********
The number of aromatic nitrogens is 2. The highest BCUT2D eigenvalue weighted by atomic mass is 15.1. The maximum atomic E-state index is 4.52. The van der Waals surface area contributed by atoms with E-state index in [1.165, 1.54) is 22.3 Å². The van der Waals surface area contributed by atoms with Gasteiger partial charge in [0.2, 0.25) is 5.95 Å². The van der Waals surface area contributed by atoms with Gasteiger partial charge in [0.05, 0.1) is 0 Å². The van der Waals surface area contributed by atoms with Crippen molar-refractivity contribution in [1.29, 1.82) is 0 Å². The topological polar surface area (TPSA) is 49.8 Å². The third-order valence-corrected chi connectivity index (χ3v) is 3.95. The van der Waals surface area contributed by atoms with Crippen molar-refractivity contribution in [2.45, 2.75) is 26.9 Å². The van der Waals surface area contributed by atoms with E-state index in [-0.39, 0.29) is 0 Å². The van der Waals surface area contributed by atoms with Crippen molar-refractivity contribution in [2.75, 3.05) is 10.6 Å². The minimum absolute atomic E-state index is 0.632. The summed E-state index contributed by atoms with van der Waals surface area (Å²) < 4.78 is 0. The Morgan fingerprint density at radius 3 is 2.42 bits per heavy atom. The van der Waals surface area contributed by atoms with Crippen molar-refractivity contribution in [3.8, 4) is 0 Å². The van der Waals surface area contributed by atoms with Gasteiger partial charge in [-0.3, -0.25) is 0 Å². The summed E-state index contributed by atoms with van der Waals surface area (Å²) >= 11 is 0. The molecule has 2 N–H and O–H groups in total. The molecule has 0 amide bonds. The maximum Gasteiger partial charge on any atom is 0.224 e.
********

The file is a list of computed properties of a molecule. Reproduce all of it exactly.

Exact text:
The number of aromatic nitrogens is 2. The highest BCUT2D eigenvalue weighted by atomic mass is 15.1. The maximum atomic E-state index is 4.52. The van der Waals surface area contributed by atoms with E-state index in [1.165, 1.54) is 22.3 Å². The van der Waals surface area contributed by atoms with Gasteiger partial charge in [0.2, 0.25) is 5.95 Å². The van der Waals surface area contributed by atoms with Gasteiger partial charge in [0.05, 0.1) is 0 Å². The van der Waals surface area contributed by atoms with Crippen molar-refractivity contribution in [1.29, 1.82) is 0 Å². The topological polar surface area (TPSA) is 49.8 Å². The third-order valence-corrected chi connectivity index (χ3v) is 3.95. The van der Waals surface area contributed by atoms with Crippen molar-refractivity contribution in [2.45, 2.75) is 26.9 Å². The van der Waals surface area contributed by atoms with E-state index in [-0.39, 0.29) is 0 Å². The van der Waals surface area contributed by atoms with Crippen molar-refractivity contribution in [2.75, 3.05) is 10.6 Å². The minimum absolute atomic E-state index is 0.632. The summed E-state index contributed by atoms with van der Waals surface area (Å²) < 4.78 is 0. The Morgan fingerprint density at radius 3 is 2.42 bits per heavy atom. The van der Waals surface area contributed by atoms with Crippen molar-refractivity contribution in [3.8, 4) is 0 Å². The van der Waals surface area contributed by atoms with Gasteiger partial charge in [-0.3, -0.25) is 0 Å². The summed E-state index contributed by atoms with van der Waals surface area (Å²) >= 11 is 0. The molecule has 2 N–H and O–H groups in total. The molecule has 0 amide bonds. The maximum Gasteiger partial charge on any atom is 0.224 e.